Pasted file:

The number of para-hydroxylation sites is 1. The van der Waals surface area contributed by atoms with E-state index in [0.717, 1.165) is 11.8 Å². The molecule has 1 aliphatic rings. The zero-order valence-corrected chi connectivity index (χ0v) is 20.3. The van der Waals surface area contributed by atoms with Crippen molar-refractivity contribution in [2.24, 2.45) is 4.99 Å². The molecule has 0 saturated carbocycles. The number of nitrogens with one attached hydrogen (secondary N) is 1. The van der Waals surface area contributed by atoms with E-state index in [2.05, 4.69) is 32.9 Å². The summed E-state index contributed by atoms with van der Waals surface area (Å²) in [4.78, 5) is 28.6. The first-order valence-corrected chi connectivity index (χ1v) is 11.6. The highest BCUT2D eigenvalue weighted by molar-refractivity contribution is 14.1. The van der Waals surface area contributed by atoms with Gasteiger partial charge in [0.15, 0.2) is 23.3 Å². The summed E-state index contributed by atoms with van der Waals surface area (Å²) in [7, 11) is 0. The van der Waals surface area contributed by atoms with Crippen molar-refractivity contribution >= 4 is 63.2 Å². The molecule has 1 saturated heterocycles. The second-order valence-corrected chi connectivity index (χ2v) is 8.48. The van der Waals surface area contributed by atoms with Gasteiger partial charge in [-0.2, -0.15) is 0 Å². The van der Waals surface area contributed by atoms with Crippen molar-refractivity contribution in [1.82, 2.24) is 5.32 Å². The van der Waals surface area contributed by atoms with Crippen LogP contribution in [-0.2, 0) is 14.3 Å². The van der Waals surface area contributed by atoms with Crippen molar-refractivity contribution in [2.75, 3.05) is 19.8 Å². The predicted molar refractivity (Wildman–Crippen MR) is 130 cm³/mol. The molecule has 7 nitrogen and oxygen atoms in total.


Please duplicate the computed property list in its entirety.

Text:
The number of para-hydroxylation sites is 1. The van der Waals surface area contributed by atoms with E-state index in [0.717, 1.165) is 11.8 Å². The molecule has 1 aliphatic rings. The zero-order valence-corrected chi connectivity index (χ0v) is 20.3. The van der Waals surface area contributed by atoms with Crippen molar-refractivity contribution in [2.24, 2.45) is 4.99 Å². The molecule has 0 saturated carbocycles. The number of nitrogens with one attached hydrogen (secondary N) is 1. The van der Waals surface area contributed by atoms with E-state index in [2.05, 4.69) is 32.9 Å². The summed E-state index contributed by atoms with van der Waals surface area (Å²) in [4.78, 5) is 28.6. The first-order valence-corrected chi connectivity index (χ1v) is 11.6. The highest BCUT2D eigenvalue weighted by molar-refractivity contribution is 14.1. The van der Waals surface area contributed by atoms with Gasteiger partial charge in [0.15, 0.2) is 23.3 Å². The summed E-state index contributed by atoms with van der Waals surface area (Å²) in [7, 11) is 0. The van der Waals surface area contributed by atoms with Crippen molar-refractivity contribution >= 4 is 63.2 Å². The molecule has 1 saturated heterocycles. The second-order valence-corrected chi connectivity index (χ2v) is 8.48. The van der Waals surface area contributed by atoms with Gasteiger partial charge in [-0.2, -0.15) is 0 Å². The van der Waals surface area contributed by atoms with Crippen molar-refractivity contribution in [1.82, 2.24) is 5.32 Å². The van der Waals surface area contributed by atoms with Crippen LogP contribution in [-0.2, 0) is 14.3 Å². The van der Waals surface area contributed by atoms with Crippen molar-refractivity contribution in [2.75, 3.05) is 19.8 Å². The predicted molar refractivity (Wildman–Crippen MR) is 130 cm³/mol. The molecule has 7 nitrogen and oxygen atoms in total.